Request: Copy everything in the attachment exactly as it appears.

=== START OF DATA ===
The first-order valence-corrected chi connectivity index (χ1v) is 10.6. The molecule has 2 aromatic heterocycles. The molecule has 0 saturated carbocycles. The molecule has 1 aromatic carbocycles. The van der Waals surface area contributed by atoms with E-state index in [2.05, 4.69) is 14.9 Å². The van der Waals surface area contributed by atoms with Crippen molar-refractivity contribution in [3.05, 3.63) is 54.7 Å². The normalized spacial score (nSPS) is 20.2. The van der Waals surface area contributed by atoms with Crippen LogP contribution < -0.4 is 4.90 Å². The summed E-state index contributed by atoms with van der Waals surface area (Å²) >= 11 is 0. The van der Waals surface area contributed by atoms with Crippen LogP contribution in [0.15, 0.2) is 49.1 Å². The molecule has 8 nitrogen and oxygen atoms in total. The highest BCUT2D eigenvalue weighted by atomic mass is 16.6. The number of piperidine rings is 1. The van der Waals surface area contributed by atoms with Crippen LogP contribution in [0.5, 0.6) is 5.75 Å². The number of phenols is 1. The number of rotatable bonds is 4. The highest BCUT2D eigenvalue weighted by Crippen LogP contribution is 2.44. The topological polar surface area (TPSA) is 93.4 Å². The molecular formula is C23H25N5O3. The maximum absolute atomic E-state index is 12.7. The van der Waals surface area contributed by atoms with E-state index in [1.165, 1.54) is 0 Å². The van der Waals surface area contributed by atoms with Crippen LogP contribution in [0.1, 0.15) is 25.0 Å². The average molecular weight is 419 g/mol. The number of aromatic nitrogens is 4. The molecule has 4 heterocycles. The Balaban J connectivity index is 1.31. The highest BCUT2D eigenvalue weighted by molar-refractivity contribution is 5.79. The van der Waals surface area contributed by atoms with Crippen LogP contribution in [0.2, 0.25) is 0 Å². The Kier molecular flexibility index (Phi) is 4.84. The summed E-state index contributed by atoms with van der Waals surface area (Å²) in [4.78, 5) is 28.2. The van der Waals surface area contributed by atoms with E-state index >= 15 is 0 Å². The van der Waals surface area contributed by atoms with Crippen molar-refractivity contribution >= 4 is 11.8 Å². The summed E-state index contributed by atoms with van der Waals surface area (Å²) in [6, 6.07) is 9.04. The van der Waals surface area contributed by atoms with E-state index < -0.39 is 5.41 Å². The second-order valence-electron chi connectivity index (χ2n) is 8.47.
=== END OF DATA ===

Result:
The first-order valence-corrected chi connectivity index (χ1v) is 10.6. The molecule has 2 aromatic heterocycles. The molecule has 0 saturated carbocycles. The molecule has 1 aromatic carbocycles. The van der Waals surface area contributed by atoms with E-state index in [2.05, 4.69) is 14.9 Å². The van der Waals surface area contributed by atoms with Crippen molar-refractivity contribution in [3.05, 3.63) is 54.7 Å². The normalized spacial score (nSPS) is 20.2. The van der Waals surface area contributed by atoms with Crippen LogP contribution < -0.4 is 4.90 Å². The summed E-state index contributed by atoms with van der Waals surface area (Å²) >= 11 is 0. The van der Waals surface area contributed by atoms with Crippen LogP contribution in [0.15, 0.2) is 49.1 Å². The molecule has 8 nitrogen and oxygen atoms in total. The highest BCUT2D eigenvalue weighted by atomic mass is 16.6. The number of piperidine rings is 1. The van der Waals surface area contributed by atoms with Crippen LogP contribution in [0.5, 0.6) is 5.75 Å². The number of phenols is 1. The number of rotatable bonds is 4. The highest BCUT2D eigenvalue weighted by Crippen LogP contribution is 2.44. The topological polar surface area (TPSA) is 93.4 Å². The molecular formula is C23H25N5O3. The maximum absolute atomic E-state index is 12.7. The van der Waals surface area contributed by atoms with E-state index in [1.165, 1.54) is 0 Å². The van der Waals surface area contributed by atoms with Crippen LogP contribution in [0.1, 0.15) is 25.0 Å². The average molecular weight is 419 g/mol. The number of aromatic nitrogens is 4. The molecule has 4 heterocycles. The Balaban J connectivity index is 1.31. The highest BCUT2D eigenvalue weighted by molar-refractivity contribution is 5.79. The van der Waals surface area contributed by atoms with Crippen LogP contribution in [0.2, 0.25) is 0 Å². The Kier molecular flexibility index (Phi) is 4.84. The summed E-state index contributed by atoms with van der Waals surface area (Å²) in [4.78, 5) is 28.2. The van der Waals surface area contributed by atoms with E-state index >= 15 is 0 Å². The van der Waals surface area contributed by atoms with Crippen molar-refractivity contribution >= 4 is 11.8 Å². The summed E-state index contributed by atoms with van der Waals surface area (Å²) in [6, 6.07) is 9.04. The van der Waals surface area contributed by atoms with E-state index < -0.39 is 5.41 Å². The second-order valence-electron chi connectivity index (χ2n) is 8.47.